If you are a parent who just found out that your child has dyslexia or a new /experienced teacher who has just gotten to know that your student is dyslexic, you might be feeling very stressed and do not know what to do. Other than knowing how to help the child in terms of content, it is important to keep your emotions in check.
From my years of working with children on the DAS Main Literacy Programme and supporting their parents, here are 5 different things to know and remember when you are teaching a child with dyslexia.
1. YOU ARE NOT THE ONLY ONE FEELING STRESSED!
The child is probably going to feel stressed too. It is not that the child is lazy even though laziness might be a factor. Most of the time, the child is aware that he or she does not read, spell or write well.
- Be positive and let the child know that you are aware of how he or she feels.
- Be encouraging and turn negative statements into positive ones.
2. FOCUS ON THEIR STRENGTHS INSTEAD OF THEIR WEAKNESSES
So what if they may not read, spell, or write well? There are so many other things that the child might be good at. Some of my students can name so many dinosaurs, and sea animals that I did not even know existed! Others can draw very well and when I ask them to draw the meanings of the word or phrases they have just learnt, they can even draw a whole bunch of comics that are extremely creative.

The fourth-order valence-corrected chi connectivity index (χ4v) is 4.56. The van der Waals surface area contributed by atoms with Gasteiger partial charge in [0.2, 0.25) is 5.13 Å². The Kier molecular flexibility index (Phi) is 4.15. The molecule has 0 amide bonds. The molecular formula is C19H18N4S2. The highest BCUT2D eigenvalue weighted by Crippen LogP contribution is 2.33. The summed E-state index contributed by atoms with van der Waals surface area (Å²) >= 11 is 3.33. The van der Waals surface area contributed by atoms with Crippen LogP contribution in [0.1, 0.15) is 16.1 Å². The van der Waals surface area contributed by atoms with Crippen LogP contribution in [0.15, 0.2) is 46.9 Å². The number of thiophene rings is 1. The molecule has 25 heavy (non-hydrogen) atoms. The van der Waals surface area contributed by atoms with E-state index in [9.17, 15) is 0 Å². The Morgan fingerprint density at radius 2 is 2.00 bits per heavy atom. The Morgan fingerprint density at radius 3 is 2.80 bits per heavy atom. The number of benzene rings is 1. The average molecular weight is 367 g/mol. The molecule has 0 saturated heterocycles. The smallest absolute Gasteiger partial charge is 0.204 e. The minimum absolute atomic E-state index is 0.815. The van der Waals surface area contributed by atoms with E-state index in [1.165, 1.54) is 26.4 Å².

3. BE PATIENT!
Do you remember how you learnt to ride a bicycle, learnt how to swim or play an instrument? It must have taken many practice sessions and multiple tries before you were able to succeed. It must have been very frustrating for you at that time and likewise for your child. Be patient and repeat as many times as the child needs. Review a concept by using games or reteach by using a different method.
4. DON’T ASSUME
Try not to assume that the child should know something by now because learners with dyslexia learn differently from children without dyslexia. Children with dyslexia need more time to learn how to read and spell because they have trouble decoding words. Therefore, it will be good to go back to the basics like how to decode a word before reading a whole passage, or remember simple parts of speech before doing Synthesis and Transformation exercises.
5. BELIEVE IN YOUR CHILD!
Do not give up on the child. Some children might be feeling stressed and that might translate into having test anxiety and even having low self-esteem. It might be difficult for the child to believe in himself. However, when one adult that they trust believes in him or her, it might change his or her whole around and make them more confident in the long run to become successful adults that we aspire them to be.
This article was published in FACETS Vol 3. 2018
To read the full article click here
An article written by
Rosalyn Wee, Curriculum Specialist & Senior Educational Therapist,
DAS English Language & Literacy Division, Bishan Learning Centre